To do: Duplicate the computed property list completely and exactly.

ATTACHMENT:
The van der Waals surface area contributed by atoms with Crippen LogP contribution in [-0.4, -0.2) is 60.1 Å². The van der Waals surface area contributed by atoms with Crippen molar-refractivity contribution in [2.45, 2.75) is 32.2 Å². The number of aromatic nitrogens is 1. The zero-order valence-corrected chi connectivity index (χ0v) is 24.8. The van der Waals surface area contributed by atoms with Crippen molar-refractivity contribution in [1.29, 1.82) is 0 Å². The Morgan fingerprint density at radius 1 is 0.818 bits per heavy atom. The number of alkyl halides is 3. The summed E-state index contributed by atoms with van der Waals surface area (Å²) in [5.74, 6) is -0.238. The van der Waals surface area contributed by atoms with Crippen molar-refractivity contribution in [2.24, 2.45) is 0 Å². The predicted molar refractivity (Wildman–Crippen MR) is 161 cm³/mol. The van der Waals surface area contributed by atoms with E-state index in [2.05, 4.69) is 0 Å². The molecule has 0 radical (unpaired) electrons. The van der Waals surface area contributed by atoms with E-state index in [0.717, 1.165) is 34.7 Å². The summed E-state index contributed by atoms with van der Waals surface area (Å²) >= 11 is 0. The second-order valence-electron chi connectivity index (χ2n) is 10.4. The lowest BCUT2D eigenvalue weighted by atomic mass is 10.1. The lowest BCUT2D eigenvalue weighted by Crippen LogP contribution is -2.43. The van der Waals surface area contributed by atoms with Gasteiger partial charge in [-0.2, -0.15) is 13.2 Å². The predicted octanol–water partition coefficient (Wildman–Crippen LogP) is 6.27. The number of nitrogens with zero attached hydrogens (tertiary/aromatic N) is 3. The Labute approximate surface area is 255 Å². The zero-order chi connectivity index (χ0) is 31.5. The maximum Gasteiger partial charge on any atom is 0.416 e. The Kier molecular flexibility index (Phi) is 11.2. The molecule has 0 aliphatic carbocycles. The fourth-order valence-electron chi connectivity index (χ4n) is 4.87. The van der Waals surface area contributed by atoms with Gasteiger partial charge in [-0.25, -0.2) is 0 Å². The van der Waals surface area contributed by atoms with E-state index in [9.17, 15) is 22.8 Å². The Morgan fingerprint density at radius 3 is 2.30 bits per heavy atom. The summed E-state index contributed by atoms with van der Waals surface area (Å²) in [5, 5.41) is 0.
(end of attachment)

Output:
The van der Waals surface area contributed by atoms with Crippen LogP contribution in [-0.4, -0.2) is 60.1 Å². The van der Waals surface area contributed by atoms with Crippen molar-refractivity contribution in [2.45, 2.75) is 32.2 Å². The number of aromatic nitrogens is 1. The zero-order valence-corrected chi connectivity index (χ0v) is 24.8. The van der Waals surface area contributed by atoms with Crippen molar-refractivity contribution in [1.29, 1.82) is 0 Å². The Morgan fingerprint density at radius 1 is 0.818 bits per heavy atom. The number of alkyl halides is 3. The summed E-state index contributed by atoms with van der Waals surface area (Å²) in [5.74, 6) is -0.238. The van der Waals surface area contributed by atoms with Crippen molar-refractivity contribution in [2.24, 2.45) is 0 Å². The predicted molar refractivity (Wildman–Crippen MR) is 161 cm³/mol. The van der Waals surface area contributed by atoms with E-state index in [2.05, 4.69) is 0 Å². The molecule has 0 radical (unpaired) electrons. The van der Waals surface area contributed by atoms with E-state index in [0.717, 1.165) is 34.7 Å². The summed E-state index contributed by atoms with van der Waals surface area (Å²) >= 11 is 0. The second-order valence-electron chi connectivity index (χ2n) is 10.4. The lowest BCUT2D eigenvalue weighted by atomic mass is 10.1. The lowest BCUT2D eigenvalue weighted by Crippen LogP contribution is -2.43. The van der Waals surface area contributed by atoms with Gasteiger partial charge in [-0.2, -0.15) is 13.2 Å². The predicted octanol–water partition coefficient (Wildman–Crippen LogP) is 6.27. The number of nitrogens with zero attached hydrogens (tertiary/aromatic N) is 3. The Labute approximate surface area is 255 Å². The zero-order chi connectivity index (χ0) is 31.5. The maximum Gasteiger partial charge on any atom is 0.416 e. The Kier molecular flexibility index (Phi) is 11.2. The molecule has 0 aliphatic carbocycles. The fourth-order valence-electron chi connectivity index (χ4n) is 4.87. The van der Waals surface area contributed by atoms with Gasteiger partial charge in [-0.25, -0.2) is 0 Å². The van der Waals surface area contributed by atoms with E-state index in [9.17, 15) is 22.8 Å². The Morgan fingerprint density at radius 3 is 2.30 bits per heavy atom. The summed E-state index contributed by atoms with van der Waals surface area (Å²) in [5, 5.41) is 0.